St Andrew's Cross Spider - Argiope keyserlingi

St Andrew's Cross Spider

Argiope keyserlingi

Family: Argiopinae (St Andrew's Cross Spiders and their allies). Some of the other species in this family are also called St. Andrews Cross spiders, however Argiope keyserlingi seems to be the most well known, and it builds the zigzag cross out of web which looks like an extension of its legs from a distance.
Size: Male body 6 mm, female body to 20 mm
Distribution: Warm regions, especially tropical coastal areas of Australia.
Habitat: It makes a flat orb-shaped web usually about 1-2 metres above the ground. They like to be close to waterways where there are more insects.
References: Brunet. Whyte and Anderson. Wikipedia

This well-known spider sits in its web in an "X" shaped cross. It's perhaps the first spider I remember seeing in the garden when I was quite young. According to tradition, Saint Andrew was martyred (executed) on an X-shaped cross, rather than the usual lower-case "t" shaped cross used for crucifixion.

Predators: Mantids (e.g. the preying mantis) and birds.

Note that dead spiders usually fade in colour, so nearly all the spiders will look blacker or darker in colour in real life than they do in the photos of dead spiders from the museum.

St Andrew's Cross Spider - Argiope keyserlingi
Photo taken at Australian Museum, Sydney. High Resolution 3579 x 2725.

St Andrew's Cross Spider - Argiope keyserlingi
Photo taken at Australian Museum, Sydney.

St Andrew's Cross Spider - Argiope keyserlingi
Photo taken at Australian Museum, Sydney. High Resolution 4056 x 2580.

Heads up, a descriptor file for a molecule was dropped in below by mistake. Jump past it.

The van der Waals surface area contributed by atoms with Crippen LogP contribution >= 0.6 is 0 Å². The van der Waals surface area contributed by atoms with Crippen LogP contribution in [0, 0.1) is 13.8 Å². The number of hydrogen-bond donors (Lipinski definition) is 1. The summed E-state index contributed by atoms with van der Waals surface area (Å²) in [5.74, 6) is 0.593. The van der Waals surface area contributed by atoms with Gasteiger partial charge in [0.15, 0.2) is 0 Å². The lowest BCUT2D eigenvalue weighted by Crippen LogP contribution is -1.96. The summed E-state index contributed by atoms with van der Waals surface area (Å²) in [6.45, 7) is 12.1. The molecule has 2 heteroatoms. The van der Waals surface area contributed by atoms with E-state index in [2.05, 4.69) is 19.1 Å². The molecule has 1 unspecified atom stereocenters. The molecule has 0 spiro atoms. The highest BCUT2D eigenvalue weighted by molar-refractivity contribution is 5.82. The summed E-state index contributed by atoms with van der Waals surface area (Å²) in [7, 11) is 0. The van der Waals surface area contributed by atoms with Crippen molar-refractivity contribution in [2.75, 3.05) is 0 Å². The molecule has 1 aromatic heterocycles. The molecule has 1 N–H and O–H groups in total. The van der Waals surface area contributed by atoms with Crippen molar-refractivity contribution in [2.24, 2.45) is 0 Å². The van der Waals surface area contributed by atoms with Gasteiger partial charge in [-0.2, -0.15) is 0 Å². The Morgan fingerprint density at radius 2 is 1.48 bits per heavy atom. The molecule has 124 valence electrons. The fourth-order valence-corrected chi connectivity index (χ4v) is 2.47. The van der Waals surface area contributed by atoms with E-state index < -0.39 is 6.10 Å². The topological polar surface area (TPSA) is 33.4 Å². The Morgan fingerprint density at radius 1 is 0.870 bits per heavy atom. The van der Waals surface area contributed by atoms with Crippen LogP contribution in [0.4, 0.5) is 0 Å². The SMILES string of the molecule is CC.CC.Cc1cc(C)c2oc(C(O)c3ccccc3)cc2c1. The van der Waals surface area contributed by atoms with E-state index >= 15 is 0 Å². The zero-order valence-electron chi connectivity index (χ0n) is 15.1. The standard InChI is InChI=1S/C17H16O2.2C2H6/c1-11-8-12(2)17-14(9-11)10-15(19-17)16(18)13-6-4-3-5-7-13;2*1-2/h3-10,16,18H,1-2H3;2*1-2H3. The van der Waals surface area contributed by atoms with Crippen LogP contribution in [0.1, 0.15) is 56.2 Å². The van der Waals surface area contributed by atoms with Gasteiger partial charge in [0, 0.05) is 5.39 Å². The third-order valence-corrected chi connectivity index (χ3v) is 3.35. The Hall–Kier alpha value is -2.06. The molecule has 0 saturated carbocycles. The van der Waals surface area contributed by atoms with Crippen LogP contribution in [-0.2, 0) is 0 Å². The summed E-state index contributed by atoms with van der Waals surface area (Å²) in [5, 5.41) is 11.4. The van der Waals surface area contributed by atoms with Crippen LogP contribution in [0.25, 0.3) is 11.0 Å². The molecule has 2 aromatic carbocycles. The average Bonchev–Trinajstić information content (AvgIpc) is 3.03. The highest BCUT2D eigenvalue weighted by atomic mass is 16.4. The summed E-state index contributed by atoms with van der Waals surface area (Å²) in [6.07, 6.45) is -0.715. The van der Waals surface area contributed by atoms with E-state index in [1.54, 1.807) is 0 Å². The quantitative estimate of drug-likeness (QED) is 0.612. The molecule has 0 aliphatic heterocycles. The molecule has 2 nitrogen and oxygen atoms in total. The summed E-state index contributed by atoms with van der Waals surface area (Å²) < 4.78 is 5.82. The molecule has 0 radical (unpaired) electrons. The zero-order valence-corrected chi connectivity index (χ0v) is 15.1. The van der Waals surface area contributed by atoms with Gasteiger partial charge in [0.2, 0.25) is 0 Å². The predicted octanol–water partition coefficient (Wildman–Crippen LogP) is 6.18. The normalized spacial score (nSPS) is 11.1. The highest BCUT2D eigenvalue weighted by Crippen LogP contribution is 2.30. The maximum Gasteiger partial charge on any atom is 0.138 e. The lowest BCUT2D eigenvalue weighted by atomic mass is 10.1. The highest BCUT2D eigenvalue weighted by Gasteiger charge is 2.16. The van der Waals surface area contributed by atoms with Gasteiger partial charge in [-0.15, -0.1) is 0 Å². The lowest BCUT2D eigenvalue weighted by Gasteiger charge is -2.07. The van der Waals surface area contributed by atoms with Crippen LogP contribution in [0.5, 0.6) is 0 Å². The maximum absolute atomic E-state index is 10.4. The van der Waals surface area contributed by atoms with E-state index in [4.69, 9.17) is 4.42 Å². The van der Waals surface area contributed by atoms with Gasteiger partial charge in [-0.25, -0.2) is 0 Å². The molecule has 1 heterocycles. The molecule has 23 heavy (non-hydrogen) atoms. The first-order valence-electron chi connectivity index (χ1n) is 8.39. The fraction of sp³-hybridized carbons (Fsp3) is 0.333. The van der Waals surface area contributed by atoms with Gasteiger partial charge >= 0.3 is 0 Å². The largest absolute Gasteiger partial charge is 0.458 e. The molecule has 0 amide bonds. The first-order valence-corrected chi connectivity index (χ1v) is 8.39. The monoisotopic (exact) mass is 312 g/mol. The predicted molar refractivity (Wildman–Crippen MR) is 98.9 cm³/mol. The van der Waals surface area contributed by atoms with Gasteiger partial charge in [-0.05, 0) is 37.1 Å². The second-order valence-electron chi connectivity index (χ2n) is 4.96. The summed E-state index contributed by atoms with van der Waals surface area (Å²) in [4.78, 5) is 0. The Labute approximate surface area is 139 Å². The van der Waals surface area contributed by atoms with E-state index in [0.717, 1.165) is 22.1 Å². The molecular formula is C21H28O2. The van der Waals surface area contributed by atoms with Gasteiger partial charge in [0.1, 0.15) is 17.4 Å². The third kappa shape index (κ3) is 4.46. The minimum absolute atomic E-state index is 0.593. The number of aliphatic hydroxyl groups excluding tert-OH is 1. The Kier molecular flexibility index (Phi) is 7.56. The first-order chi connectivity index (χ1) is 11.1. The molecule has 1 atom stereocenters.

St Andrew's Cross Spider - Argiope keyserlingi
Photo taken at Australian Museum, Sydney.

Recommended Reading

A Field Guide to Spiders of Australia, by Robert Whyte and Greg AndersonA Field Guide to Spiders of Australia, by Robert Whyte and Greg Anderson.

This is my favourite field guide to Australian spiders. It has a proper index. It has amazing photographs. If I had to find a weak point of it, it would be that there are so many photos that there is less writing than there could have been. I like photos though so it's all good. 464 pages.

From the publisher, "A Field Guide to Spiders of Australia uses photographs of live animals to enable identification of commonly encountered spiders to the family level and, in some cases, to genus and species. Featuring over 1300 colour photographs, it is the most comprehensive account of Australian spiders ever published. With more than two-thirds of Australian spiders yet to be scientifically described, this book sets the scene for future explorations of our extraordinary Australian fauna."

Purchase from Australia (Booktopia)

See Also

Return to Australian Spiders
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St Andrew's Cross Spider - Argiope keyserlingi

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